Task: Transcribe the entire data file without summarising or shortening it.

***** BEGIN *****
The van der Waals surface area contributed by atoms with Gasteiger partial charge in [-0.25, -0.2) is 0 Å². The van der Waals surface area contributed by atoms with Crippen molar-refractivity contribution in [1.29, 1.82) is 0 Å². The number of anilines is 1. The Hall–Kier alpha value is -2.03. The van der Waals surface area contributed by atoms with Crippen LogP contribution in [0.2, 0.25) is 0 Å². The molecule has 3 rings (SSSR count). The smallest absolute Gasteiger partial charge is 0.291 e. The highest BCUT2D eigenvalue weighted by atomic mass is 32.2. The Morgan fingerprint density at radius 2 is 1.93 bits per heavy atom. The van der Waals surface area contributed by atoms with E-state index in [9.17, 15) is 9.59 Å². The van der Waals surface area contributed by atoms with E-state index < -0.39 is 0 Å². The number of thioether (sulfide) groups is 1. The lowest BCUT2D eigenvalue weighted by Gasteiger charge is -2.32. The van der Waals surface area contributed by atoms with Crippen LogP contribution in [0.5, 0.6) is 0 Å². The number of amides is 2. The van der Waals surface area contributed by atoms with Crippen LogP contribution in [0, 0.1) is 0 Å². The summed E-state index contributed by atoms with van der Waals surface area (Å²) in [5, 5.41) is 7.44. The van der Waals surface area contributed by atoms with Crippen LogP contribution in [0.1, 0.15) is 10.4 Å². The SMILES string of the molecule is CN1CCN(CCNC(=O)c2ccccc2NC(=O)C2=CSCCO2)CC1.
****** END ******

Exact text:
The van der Waals surface area contributed by atoms with Gasteiger partial charge in [-0.25, -0.2) is 0 Å². The van der Waals surface area contributed by atoms with Crippen molar-refractivity contribution in [1.29, 1.82) is 0 Å². The number of anilines is 1. The Hall–Kier alpha value is -2.03. The van der Waals surface area contributed by atoms with Crippen LogP contribution in [0.2, 0.25) is 0 Å². The molecule has 3 rings (SSSR count). The smallest absolute Gasteiger partial charge is 0.291 e. The highest BCUT2D eigenvalue weighted by atomic mass is 32.2. The Morgan fingerprint density at radius 2 is 1.93 bits per heavy atom. The van der Waals surface area contributed by atoms with E-state index in [9.17, 15) is 9.59 Å². The van der Waals surface area contributed by atoms with E-state index < -0.39 is 0 Å². The number of thioether (sulfide) groups is 1. The lowest BCUT2D eigenvalue weighted by Gasteiger charge is -2.32. The van der Waals surface area contributed by atoms with Crippen LogP contribution in [0.5, 0.6) is 0 Å². The number of amides is 2. The van der Waals surface area contributed by atoms with Crippen LogP contribution in [0, 0.1) is 0 Å². The summed E-state index contributed by atoms with van der Waals surface area (Å²) in [5, 5.41) is 7.44. The van der Waals surface area contributed by atoms with Crippen LogP contribution in [0.1, 0.15) is 10.4 Å². The SMILES string of the molecule is CN1CCN(CCNC(=O)c2ccccc2NC(=O)C2=CSCCO2)CC1.